By Tom Dyson, Editor, Postcards From the Fringe

FLIPFLOP LOUNGE HOSTEL, CHENGDU – Greetings from the town of Chengdu, in the middle of China. Chengdu is famous for pandas, and today, we took the kids to see them.

There are only about 1,800 pandas left in the world, and many of them live in captivity – in a special research facility called the Panda Base – where they breed the pandas and then keep them in a place that’s a lot like a zoo.

We’ve been to a lot of zoos in the last 16 months, and this was the nicest one. It was clean and well-organized, and the pandas seemed very happy and comfortable. And it gets A LOT of visitors. Panda Base is one of the biggest attractions in China and can receive up to 100,000 visitors A DAY.

Anyway, we all loved it. Here we are…


Living out of a Suitcase

We’ve been traveling for 16 months, living out of a suitcase and showing the world to our kids. We’ve seen the Taj Mahal, the Pyramids, and the Suez Canal. We’ve seen mountain gorillas and pandas. We’ve ridden on camels. We’ve seen the Sahara, the Himalayas, and the Grand Canyon…

I can honestly tell you, it’s the best thing I’ve ever done. I feel so close to my children. I feel so calm, relaxed, and free of stress. I’m bursting with energy and creativity. And I’m so excited about my future with Kate, whatever that will be. (We have no home, no possessions, and no place to go “back” to, so we get to build a new life from scratch.)

And the kicker is, we’re saving money because this lifestyle is so cheap!

Slippery Issue

On Friday, I wrote about my battle with depression and why I left work two years ago. I’d received a few emails about it, and I felt like I owed an explanation.

But after I sent it, I regretted it.

“It’s embarrassing. And it’s not relevant.”

“You’re making your readers cringe.”

“Stop whining. No one wants to hear about your problems.”

Depression is a slippery issue to write about, and also I’m ashamed of it. I’d rather not write about it again.

But here’s the thing. Yesterday, I was reading about Michael Hutchence, the ’80s rockstar, and Anthony Bourdain, the traveling food critic. Both men appeared to have everything. Both men hung themselves in hotel rooms in the prime of their lives.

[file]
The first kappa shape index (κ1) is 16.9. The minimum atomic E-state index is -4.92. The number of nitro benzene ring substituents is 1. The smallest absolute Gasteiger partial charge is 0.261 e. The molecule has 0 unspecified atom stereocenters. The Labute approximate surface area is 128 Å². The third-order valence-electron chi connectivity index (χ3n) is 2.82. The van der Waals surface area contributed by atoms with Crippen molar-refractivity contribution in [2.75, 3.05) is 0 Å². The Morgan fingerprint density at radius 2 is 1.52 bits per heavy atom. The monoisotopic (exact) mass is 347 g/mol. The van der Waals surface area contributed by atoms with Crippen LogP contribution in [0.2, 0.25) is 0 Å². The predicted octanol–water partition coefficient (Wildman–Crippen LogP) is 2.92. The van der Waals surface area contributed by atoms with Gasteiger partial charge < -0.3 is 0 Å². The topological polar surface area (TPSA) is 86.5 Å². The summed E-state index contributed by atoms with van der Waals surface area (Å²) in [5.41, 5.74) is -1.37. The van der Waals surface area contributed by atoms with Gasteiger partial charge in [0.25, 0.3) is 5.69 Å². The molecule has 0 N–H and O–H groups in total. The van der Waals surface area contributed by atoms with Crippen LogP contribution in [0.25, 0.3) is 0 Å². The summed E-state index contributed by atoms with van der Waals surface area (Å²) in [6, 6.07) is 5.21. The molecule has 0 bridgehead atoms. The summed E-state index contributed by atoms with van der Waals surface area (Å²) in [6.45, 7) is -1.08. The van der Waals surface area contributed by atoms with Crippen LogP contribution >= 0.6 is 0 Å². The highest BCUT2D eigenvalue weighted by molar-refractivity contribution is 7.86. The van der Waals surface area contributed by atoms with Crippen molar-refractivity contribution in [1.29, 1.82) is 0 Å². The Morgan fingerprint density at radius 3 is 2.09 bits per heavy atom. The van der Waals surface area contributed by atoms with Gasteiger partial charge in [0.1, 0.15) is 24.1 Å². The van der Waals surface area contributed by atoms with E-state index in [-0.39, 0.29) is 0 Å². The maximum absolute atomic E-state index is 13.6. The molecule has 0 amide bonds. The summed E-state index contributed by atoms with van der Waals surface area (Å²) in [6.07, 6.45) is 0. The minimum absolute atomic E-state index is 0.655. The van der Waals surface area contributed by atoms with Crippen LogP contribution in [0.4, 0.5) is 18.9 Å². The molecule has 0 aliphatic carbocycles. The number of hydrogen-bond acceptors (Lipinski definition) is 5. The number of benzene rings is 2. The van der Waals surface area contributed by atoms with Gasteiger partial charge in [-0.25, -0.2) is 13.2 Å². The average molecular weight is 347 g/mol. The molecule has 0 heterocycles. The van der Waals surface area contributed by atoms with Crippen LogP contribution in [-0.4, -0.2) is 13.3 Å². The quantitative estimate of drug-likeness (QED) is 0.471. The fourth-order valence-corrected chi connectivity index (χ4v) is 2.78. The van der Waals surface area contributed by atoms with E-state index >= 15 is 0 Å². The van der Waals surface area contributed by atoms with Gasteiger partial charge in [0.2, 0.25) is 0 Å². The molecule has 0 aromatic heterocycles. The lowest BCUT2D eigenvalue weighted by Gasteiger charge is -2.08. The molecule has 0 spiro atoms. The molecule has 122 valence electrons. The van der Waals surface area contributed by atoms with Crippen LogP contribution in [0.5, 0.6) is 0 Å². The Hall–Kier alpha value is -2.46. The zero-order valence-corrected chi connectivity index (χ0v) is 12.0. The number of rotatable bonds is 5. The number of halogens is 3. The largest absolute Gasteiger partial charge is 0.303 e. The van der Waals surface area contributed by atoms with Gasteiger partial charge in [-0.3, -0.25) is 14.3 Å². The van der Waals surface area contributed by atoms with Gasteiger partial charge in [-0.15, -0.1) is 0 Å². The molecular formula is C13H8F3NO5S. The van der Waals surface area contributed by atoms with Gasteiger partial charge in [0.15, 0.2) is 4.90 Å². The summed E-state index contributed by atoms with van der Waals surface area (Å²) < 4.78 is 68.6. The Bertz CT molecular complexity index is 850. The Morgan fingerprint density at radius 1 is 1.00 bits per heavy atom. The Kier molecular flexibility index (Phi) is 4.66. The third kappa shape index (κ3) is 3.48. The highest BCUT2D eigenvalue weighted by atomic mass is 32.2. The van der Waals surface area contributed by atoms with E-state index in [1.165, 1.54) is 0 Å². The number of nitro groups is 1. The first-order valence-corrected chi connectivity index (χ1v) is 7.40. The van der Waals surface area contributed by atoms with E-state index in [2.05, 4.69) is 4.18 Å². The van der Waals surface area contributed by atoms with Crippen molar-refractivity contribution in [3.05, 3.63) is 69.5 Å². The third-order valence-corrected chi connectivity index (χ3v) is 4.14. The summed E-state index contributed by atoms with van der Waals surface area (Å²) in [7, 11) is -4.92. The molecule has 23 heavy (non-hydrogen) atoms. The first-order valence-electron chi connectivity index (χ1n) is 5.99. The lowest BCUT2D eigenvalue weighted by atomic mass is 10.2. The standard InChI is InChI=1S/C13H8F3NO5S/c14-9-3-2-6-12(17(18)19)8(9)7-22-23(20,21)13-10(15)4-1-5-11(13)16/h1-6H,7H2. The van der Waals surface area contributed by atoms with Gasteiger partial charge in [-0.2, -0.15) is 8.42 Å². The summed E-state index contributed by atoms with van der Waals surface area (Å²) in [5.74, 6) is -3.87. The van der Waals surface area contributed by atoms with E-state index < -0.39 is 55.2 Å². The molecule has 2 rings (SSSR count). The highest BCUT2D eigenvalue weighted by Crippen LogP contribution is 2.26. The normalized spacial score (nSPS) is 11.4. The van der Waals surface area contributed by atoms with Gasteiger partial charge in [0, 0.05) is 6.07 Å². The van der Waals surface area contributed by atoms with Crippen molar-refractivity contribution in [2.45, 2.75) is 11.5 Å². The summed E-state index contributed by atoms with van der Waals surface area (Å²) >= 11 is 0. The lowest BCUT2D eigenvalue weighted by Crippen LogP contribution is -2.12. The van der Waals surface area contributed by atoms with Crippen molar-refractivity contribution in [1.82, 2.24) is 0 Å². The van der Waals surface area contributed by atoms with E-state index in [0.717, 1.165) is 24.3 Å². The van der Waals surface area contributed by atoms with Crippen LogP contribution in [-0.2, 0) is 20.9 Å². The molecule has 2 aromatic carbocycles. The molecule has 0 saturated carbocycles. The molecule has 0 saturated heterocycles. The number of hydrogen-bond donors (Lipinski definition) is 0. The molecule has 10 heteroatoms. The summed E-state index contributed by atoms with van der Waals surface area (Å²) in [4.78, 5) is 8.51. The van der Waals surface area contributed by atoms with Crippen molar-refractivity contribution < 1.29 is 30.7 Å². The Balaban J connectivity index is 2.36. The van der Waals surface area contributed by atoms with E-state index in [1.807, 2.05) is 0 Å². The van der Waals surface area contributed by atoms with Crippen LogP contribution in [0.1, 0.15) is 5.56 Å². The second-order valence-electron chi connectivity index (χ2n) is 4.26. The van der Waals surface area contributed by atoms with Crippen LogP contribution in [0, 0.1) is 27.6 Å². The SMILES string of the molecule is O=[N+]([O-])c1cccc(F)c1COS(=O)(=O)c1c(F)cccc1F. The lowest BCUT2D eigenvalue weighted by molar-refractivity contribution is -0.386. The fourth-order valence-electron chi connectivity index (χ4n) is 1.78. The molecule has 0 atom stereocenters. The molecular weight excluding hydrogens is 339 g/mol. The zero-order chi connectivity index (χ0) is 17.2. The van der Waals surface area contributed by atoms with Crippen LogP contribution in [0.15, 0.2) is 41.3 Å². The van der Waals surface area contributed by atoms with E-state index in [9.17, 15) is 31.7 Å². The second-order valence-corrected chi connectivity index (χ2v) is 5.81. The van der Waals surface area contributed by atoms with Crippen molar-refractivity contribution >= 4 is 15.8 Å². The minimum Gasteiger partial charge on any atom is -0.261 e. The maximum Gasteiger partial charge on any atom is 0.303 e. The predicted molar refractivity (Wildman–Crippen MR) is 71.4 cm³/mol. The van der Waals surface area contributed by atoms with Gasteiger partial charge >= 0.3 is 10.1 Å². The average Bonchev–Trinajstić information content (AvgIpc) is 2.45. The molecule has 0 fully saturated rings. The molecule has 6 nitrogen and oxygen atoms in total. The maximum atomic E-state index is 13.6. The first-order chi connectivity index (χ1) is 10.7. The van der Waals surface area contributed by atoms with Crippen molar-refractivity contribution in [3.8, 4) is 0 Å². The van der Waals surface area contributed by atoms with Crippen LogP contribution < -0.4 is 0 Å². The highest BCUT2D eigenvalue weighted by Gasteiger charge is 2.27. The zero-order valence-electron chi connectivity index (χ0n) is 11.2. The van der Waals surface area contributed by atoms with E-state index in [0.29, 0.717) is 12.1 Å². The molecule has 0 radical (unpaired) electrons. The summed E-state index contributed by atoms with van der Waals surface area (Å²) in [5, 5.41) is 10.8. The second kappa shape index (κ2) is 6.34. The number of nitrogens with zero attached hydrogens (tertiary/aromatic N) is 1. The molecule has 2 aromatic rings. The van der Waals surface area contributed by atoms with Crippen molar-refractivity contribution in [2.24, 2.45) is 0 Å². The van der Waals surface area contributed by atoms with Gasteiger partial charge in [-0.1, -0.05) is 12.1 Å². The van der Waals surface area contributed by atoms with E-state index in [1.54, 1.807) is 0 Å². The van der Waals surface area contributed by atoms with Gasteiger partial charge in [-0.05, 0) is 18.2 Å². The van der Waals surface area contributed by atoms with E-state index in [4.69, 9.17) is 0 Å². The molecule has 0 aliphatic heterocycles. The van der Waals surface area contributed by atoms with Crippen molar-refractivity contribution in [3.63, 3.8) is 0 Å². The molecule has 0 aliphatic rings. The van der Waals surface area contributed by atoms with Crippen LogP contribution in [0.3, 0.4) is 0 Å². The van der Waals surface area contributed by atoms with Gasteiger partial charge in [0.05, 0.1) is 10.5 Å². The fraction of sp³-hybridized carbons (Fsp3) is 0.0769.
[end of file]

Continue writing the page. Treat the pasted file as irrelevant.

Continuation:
Then, I got a couple of personal messages from friends whose lives have been impacted by suicide.

And I wonder, what if this is a really important piece of my story? Maybe, just maybe, I could bring hope to others who are struggling with depression and having suicidal thoughts? Maybe I should be writing about it more?

I eagerly await your feedback about this.

– Tom Dyson

P.S. What if Kate leaves me, gold falls, and I have to go back to living on my own? Will my depression come back?


Reader comment: I have been following your Postcards From the Fringe with great interest and much envy. Your recent postcard touched on some of my questions. It is clear that ridding yourself of cable bills, utility bills, etc. provides much-needed financial freedom. My question is, what do you do about medical expenses without medical insurance?

Tom’s response: We used to pay $9,000 a year to cover our family with health insurance when we were living in America. This was subsidized by my employer. According to Google, an average American family pays $14,000 a year in insurance premiums.

Before we left on our around-the-world trip, I bought medical insurance. I paid $1,000 to cover the whole family for a year, valid in any country on the planet except America.

I probably needn’t have bothered. We’ve had some medical issues on this trip, including a serious concussion that required a CT scan and several hours in the emergency ward. (Penny fell off a bunk bed in India, landed on her head, and lost her sight for a few hours.) We paid out of pocket, and the care was excellent. The CT scan cost $35. The entire hospital visit, including our payment to the ER doctors, was less than $100.